So if you’re looking for flexible options to park your cash that earn a higher yield while waiting for potential stock market opportunities, you can consider subscribing to money market funds through moomoo Cash Plus.

Moomoo SG via moomoo trading app has announced a lifetime $0 commission on US market for eligible clients. They are offering one of the most competitive trading fees across US, HK, SG & China A Shares with live market data.

When you successfully register for your moomoo SG universal account via the moomoo app, you will get to enjoy $0 commission-free* trading for the U.S. stock markets, platform fees will be waived for the first year. You would also gain free access to Level 2 market data for the U.S. stock market; Level 1 market data for the Singapore stock market; Level 1 market data for China A Shares.

Investment products available through the moomoo app are offered by Moomoo Financial Singapore Pte. Ltd (moomoo SG), a capital markets services licence holder regulated by the Monetary Authority of Singapore. moomoo SG’s parent company, Futu Holdings Limited, is backed by world-class investors which include venture capital affiliates of Tencent, Sequoia Capital and Matrix Partners.

Open your moomoo SG universal account today with the moomoo app here. *Terms and conditions apply.

All views expressed in the article are the independent opinions of The Fifth Person. Neither moomoo Singapore or its affiliates shall be liable for the content of the information provided.

The content is provided for entertainment & informational use only. The information and data used are for purposes of illustration only. No content herein shall be considered an offer, solicitation or recommendation for the purchase or sale of securities, futures, or other investment products. All information and data, if any, are for reference only and past performance should not be viewed as an indicator of future results. It is not a guarantee for future results. Investments in stocks, options, ETFs, and other instruments are subject to risks, including possible loss of the amount invested. The value of investments may fluctuate and as a result, clients may lose the value of their investment. Please consult your financial adviser as to the suitability of any investment. This advertisement has not been reviewed by the Monetary Authority of Singapore.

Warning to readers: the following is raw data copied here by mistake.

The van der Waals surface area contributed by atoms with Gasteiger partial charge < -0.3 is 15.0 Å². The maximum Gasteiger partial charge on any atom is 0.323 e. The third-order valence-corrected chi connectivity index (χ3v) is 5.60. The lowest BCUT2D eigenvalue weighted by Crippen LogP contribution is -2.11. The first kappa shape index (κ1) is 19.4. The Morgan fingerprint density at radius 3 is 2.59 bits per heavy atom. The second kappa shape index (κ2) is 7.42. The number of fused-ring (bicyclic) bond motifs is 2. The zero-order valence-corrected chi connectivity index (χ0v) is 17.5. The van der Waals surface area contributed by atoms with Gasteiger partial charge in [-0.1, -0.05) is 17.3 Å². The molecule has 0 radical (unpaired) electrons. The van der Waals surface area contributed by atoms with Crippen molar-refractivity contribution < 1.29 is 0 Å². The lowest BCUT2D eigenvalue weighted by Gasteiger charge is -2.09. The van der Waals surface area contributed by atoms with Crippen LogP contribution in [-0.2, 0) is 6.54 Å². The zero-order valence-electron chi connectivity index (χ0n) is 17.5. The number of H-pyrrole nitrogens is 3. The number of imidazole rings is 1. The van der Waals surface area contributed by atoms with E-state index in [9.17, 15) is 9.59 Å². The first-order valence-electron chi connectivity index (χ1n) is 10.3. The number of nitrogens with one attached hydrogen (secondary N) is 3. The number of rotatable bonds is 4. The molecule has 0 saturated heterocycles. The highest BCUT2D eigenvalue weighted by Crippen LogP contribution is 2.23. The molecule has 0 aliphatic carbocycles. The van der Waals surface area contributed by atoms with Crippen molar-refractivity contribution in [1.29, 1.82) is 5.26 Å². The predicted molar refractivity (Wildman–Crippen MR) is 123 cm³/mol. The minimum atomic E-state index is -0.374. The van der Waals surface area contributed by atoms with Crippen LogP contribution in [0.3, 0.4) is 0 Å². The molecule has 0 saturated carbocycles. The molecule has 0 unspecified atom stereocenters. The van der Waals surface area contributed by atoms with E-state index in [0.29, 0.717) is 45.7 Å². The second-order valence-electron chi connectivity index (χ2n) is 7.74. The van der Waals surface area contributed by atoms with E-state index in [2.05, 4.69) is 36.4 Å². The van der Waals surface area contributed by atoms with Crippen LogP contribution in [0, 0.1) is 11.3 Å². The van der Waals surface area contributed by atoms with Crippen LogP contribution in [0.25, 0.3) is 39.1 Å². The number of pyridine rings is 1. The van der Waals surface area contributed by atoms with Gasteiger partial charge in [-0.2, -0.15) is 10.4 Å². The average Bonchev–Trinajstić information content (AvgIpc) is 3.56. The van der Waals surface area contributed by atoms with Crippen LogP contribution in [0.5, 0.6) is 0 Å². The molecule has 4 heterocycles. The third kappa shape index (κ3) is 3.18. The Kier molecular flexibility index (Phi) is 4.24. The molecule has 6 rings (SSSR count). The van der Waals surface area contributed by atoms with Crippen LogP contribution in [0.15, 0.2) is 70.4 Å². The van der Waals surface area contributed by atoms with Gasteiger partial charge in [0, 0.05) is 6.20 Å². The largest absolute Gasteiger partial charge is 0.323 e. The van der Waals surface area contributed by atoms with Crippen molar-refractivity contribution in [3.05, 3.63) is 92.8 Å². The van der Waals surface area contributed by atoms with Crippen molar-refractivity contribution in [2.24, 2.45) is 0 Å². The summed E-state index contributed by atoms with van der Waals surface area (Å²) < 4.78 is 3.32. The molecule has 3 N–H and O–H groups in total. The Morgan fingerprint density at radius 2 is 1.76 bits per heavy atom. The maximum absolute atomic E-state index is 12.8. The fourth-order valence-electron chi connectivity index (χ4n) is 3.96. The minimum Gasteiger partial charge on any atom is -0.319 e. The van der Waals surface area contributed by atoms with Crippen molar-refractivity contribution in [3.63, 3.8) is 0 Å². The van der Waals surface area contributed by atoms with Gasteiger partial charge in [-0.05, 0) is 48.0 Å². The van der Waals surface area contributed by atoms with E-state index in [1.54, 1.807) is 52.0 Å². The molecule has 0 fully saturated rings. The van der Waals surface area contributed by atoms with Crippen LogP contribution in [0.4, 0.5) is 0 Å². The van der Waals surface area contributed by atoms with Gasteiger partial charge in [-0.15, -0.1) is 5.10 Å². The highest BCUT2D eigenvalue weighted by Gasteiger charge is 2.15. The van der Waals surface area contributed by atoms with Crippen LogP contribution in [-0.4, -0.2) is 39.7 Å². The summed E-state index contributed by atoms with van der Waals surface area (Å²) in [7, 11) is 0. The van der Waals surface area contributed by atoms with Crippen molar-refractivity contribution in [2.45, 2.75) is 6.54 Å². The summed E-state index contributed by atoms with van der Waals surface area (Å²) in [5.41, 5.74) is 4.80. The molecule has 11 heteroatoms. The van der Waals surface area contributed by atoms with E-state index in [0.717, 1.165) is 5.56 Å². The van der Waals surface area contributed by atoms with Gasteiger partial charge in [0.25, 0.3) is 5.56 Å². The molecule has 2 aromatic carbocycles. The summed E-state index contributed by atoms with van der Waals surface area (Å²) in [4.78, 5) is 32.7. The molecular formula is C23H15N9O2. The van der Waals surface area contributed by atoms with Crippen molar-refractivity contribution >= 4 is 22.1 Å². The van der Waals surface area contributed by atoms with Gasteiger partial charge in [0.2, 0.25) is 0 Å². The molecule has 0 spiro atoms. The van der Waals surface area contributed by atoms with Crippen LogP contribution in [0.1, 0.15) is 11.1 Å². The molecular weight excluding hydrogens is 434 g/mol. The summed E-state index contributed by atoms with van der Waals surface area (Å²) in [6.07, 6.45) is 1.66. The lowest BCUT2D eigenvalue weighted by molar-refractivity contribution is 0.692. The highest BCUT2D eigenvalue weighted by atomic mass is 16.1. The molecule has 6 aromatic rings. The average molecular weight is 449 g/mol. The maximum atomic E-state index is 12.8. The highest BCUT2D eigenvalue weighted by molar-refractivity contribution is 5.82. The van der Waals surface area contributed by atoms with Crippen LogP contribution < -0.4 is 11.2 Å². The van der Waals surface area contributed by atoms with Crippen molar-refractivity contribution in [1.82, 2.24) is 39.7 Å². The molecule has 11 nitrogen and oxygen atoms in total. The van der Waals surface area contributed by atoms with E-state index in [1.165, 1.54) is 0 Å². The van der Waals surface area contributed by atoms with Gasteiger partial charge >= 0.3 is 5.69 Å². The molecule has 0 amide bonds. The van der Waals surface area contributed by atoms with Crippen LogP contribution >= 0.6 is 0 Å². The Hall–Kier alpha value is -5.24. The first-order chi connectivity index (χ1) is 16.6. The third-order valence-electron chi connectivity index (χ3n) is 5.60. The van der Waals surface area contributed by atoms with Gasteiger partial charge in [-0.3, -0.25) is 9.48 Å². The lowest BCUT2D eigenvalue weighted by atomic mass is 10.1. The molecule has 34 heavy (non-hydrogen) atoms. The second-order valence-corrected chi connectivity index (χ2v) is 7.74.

Adam Wong

Adam Wong is the editor-in-chief of The Fifth Person and author of the national bestseller Lucky Bastard! which made the Sunday Times Top 10 Bestseller's List in 2009 and Value Investing Made Easy which made the Kinokuniya Business Bestseller's List in 2013. In 2010, he appeared on U.S. national television on the morning show The Balancing Act. An avid investor himself, Adam shares his personal thoughts and opinions as he journals his investing journey online.


  1. Why not just buy some Singapore Savings Bonds (SSBs) and some 6-month T-Bills every month? That way you build up a rolling portfolio of fixed-interest money with higher interest. That way we’re quite likely to do better than with the fund managers. SSBs are an excellent product and offer what is arguably (IMHO) the best combination of security, flexibility and return for a Singaporean investor’s safety fund.

    1. Hey Jonathan! SSBs are great too. The only drawback is that you’d need to wait till the following month to redeem your SSB and this can take anywhere from 4-30 days (depending on when during the current month you decide to redeem). The funds offer a flexible, comparable alternative where you can redeem your money the same day and deploy it into the stock market the moment you see an opportunity.

      1. Adam, when I think “Safety Fund” that’s real rainy-day money that’s ring-fenced and separate from investment capital. That one-month (sorry 4 to 30 days) wait to get our SSB money back (with any interest accrued) ensures that it’s not blown on impulse. My own strategy is always to have a safety fund, and take the view that the opportunity cost and erosion by inflation is akin to paying an insurance premium!

        1. Definitely agree with you! Rainy day money should be saved and kept separately from investments; SSBs are perfect for that. At the same time, if you have investible cash waiting to be deployed, then the funds are flexible alternative.